Fuerst admits that he doesn't much care where such people end up. "They go back to where they came from, to the slums or somewhere else," he says. "Because if they go to the housing projects, the upward-striving people who want a job, who are perfectly fine people, who are maybe temporarily unemployed but are good, honest people, won't want to come live there. The left wing hates to hear that, but they know it's the truth.
"And you know who the biggest proponents of what I'm saying is?" he asks. "The tenants in the projects, who say to you, 'Just throw out those people who are no good, don't throw everybody out.' That's the answer. And yet when I say that, I'm accused of being a brute, a fascist. But if you want to save a program, you have to do something like that."
In 2000 the CHA imposed strict screening requirements as part of its ambitious "plan for transformation." Bill Wilen, the lead housing attorney at the National Center on Poverty Law, says the criteria are far too rigid and "impossible for residents to meet. Thirty hours a week for work, no bankruptcies, no criminal history. We think that's going to result in about 10 to 15 percent of the families making it into the new CHA. The families who should be getting this housing, who should be the primary beneficiaries, are not going to be able to get back in, and the CHA has replaced them with, quote, 'better' families who can make it through the screening."
I read Wilen's quote to Fuerst, expecting him to disagree. "This guy is not wrong," he says. "He's on the ball. That's the problem with the housing authority--they have ridiculous rules. When you don't have people like Elizabeth Wood...and, if you don't mind my saying so, myself, you get these rules that are so inflexible, enforced by people who follow them just to avoid getting fired. You can't make absolute rules like that. You have got to make a full-scale evaluation of each person like a social worker would. I'm willing to be careful about whom I take in, but I'm not willing to make stupid rules like that. If someone has a criminal record, that's not so terrible, as long as they're ordinary folks who want to have a good life and make a good life for their children."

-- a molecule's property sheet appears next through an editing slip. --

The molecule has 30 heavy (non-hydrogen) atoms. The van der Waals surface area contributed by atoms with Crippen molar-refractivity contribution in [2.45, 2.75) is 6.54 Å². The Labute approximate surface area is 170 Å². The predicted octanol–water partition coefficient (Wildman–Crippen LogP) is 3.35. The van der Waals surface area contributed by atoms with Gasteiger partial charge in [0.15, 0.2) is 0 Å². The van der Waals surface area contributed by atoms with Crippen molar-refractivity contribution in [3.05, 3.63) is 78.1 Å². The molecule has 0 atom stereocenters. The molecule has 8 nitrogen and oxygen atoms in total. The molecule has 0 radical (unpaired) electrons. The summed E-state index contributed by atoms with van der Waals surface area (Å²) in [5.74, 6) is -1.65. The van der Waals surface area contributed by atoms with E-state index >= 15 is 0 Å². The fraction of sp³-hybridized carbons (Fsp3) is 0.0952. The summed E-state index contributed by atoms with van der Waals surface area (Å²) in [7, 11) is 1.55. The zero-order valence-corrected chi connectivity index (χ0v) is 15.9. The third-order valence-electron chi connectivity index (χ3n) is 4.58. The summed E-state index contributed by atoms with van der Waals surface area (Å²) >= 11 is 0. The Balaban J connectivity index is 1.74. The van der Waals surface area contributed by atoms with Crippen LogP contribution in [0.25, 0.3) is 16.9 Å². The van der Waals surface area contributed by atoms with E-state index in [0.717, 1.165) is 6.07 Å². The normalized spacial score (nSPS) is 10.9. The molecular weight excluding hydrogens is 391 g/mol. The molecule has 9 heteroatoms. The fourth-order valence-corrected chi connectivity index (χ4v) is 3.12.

Fuerst calls the agency's plan, which will demolish nearly all of the city's high-rise projects and replace them with scattered-site, mixed-income developments, a "betrayal" of the CHA's original vision of multifamily, high-density working-class communities that would serve as a "gateway to the American Dream." "They say they're building more public housing," he says, "but what they're doing is a pittance. The idea that you have to have middle-income families to make it successful is apple strudel. People can be very happy as long as they are living with people of their kind, upward-striving people who are trying to make it."
Date: Wed 12/1, 5:30 PM Place: Harold Washington Library Center, 400 S. State
Art accompanying story in printed newspaper (not available in this archive): photos/Llloyd DeGrane, Fritz Goro--Time Life Pictures/Getty Images, CHA/Greenwood Publishing.